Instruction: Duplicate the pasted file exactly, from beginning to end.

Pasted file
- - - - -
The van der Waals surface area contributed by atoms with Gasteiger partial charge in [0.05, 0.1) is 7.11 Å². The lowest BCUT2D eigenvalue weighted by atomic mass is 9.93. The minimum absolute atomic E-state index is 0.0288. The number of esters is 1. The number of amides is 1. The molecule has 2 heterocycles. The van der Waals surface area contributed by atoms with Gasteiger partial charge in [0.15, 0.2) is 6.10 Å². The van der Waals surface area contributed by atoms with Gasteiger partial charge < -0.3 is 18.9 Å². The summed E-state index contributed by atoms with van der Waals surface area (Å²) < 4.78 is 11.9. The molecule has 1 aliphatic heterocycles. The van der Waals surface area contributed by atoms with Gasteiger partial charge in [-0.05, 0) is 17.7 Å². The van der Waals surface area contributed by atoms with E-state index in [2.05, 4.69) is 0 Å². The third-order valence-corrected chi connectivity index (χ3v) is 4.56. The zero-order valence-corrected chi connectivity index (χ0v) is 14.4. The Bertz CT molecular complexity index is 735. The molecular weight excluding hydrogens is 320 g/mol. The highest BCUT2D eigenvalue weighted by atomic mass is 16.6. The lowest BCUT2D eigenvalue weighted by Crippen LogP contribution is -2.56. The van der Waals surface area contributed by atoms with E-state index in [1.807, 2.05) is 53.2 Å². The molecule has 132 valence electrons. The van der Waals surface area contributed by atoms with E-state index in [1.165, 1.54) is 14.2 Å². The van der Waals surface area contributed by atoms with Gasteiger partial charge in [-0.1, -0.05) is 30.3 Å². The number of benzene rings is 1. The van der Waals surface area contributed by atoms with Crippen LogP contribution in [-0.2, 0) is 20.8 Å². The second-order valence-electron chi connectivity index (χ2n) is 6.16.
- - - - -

The van der Waals surface area contributed by atoms with Gasteiger partial charge in [0.05, 0.1) is 7.11 Å². The lowest BCUT2D eigenvalue weighted by atomic mass is 9.93. The minimum absolute atomic E-state index is 0.0288. The number of esters is 1. The number of amides is 1. The molecule has 2 heterocycles. The van der Waals surface area contributed by atoms with Gasteiger partial charge in [0.15, 0.2) is 6.10 Å². The van der Waals surface area contributed by atoms with Gasteiger partial charge < -0.3 is 18.9 Å². The summed E-state index contributed by atoms with van der Waals surface area (Å²) < 4.78 is 11.9. The molecule has 1 aliphatic heterocycles. The van der Waals surface area contributed by atoms with Gasteiger partial charge in [-0.05, 0) is 17.7 Å². The van der Waals surface area contributed by atoms with E-state index in [2.05, 4.69) is 0 Å². The third-order valence-corrected chi connectivity index (χ3v) is 4.56. The zero-order valence-corrected chi connectivity index (χ0v) is 14.4. The Bertz CT molecular complexity index is 735. The molecular weight excluding hydrogens is 320 g/mol. The highest BCUT2D eigenvalue weighted by atomic mass is 16.6. The lowest BCUT2D eigenvalue weighted by Crippen LogP contribution is -2.56. The van der Waals surface area contributed by atoms with E-state index in [1.807, 2.05) is 53.2 Å². The molecule has 132 valence electrons. The van der Waals surface area contributed by atoms with E-state index in [1.165, 1.54) is 14.2 Å². The van der Waals surface area contributed by atoms with Gasteiger partial charge in [-0.1, -0.05) is 30.3 Å². The number of benzene rings is 1. The van der Waals surface area contributed by atoms with Crippen LogP contribution in [-0.2, 0) is 20.8 Å². The second-order valence-electron chi connectivity index (χ2n) is 6.16.